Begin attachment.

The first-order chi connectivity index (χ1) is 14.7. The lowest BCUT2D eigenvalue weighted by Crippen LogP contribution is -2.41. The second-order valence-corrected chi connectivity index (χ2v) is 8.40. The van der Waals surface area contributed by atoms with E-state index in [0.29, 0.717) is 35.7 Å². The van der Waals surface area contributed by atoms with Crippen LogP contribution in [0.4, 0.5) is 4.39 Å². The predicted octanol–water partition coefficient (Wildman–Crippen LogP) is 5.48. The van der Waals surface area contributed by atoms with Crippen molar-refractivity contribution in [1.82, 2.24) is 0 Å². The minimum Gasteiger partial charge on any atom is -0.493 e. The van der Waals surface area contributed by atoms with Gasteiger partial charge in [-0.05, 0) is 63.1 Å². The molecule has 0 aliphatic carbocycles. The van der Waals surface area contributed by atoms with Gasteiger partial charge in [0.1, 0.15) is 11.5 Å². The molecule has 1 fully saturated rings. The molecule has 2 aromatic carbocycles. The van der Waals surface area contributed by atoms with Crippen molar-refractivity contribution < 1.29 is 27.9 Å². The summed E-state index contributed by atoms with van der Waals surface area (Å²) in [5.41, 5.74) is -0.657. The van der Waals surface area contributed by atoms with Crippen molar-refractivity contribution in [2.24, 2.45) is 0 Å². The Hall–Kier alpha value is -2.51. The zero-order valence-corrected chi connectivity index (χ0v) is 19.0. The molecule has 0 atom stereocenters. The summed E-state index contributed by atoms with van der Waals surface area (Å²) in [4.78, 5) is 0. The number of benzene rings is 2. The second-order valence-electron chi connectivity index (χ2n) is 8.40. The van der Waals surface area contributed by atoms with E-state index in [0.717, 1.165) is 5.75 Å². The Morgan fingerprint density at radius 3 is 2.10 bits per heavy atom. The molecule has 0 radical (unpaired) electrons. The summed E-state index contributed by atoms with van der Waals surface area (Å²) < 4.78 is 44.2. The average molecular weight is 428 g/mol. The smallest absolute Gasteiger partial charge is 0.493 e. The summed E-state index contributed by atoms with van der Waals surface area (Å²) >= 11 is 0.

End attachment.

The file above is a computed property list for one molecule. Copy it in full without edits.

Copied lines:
The first-order chi connectivity index (χ1) is 14.7. The lowest BCUT2D eigenvalue weighted by Crippen LogP contribution is -2.41. The second-order valence-corrected chi connectivity index (χ2v) is 8.40. The van der Waals surface area contributed by atoms with E-state index in [0.29, 0.717) is 35.7 Å². The van der Waals surface area contributed by atoms with Crippen LogP contribution in [0.4, 0.5) is 4.39 Å². The predicted octanol–water partition coefficient (Wildman–Crippen LogP) is 5.48. The van der Waals surface area contributed by atoms with Crippen molar-refractivity contribution in [1.82, 2.24) is 0 Å². The minimum Gasteiger partial charge on any atom is -0.493 e. The van der Waals surface area contributed by atoms with Gasteiger partial charge in [-0.05, 0) is 63.1 Å². The molecule has 0 aliphatic carbocycles. The van der Waals surface area contributed by atoms with Gasteiger partial charge in [0.1, 0.15) is 11.5 Å². The molecule has 1 fully saturated rings. The molecule has 2 aromatic carbocycles. The van der Waals surface area contributed by atoms with Crippen molar-refractivity contribution < 1.29 is 27.9 Å². The summed E-state index contributed by atoms with van der Waals surface area (Å²) in [5.41, 5.74) is -0.657. The van der Waals surface area contributed by atoms with Crippen molar-refractivity contribution in [2.24, 2.45) is 0 Å². The Hall–Kier alpha value is -2.51. The zero-order valence-corrected chi connectivity index (χ0v) is 19.0. The molecule has 0 atom stereocenters. The summed E-state index contributed by atoms with van der Waals surface area (Å²) in [4.78, 5) is 0. The number of benzene rings is 2. The second-order valence-electron chi connectivity index (χ2n) is 8.40. The van der Waals surface area contributed by atoms with E-state index in [0.717, 1.165) is 5.75 Å². The Morgan fingerprint density at radius 3 is 2.10 bits per heavy atom. The molecule has 0 radical (unpaired) electrons. The summed E-state index contributed by atoms with van der Waals surface area (Å²) < 4.78 is 44.2. The average molecular weight is 428 g/mol. The smallest absolute Gasteiger partial charge is 0.493 e. The summed E-state index contributed by atoms with van der Waals surface area (Å²) >= 11 is 0.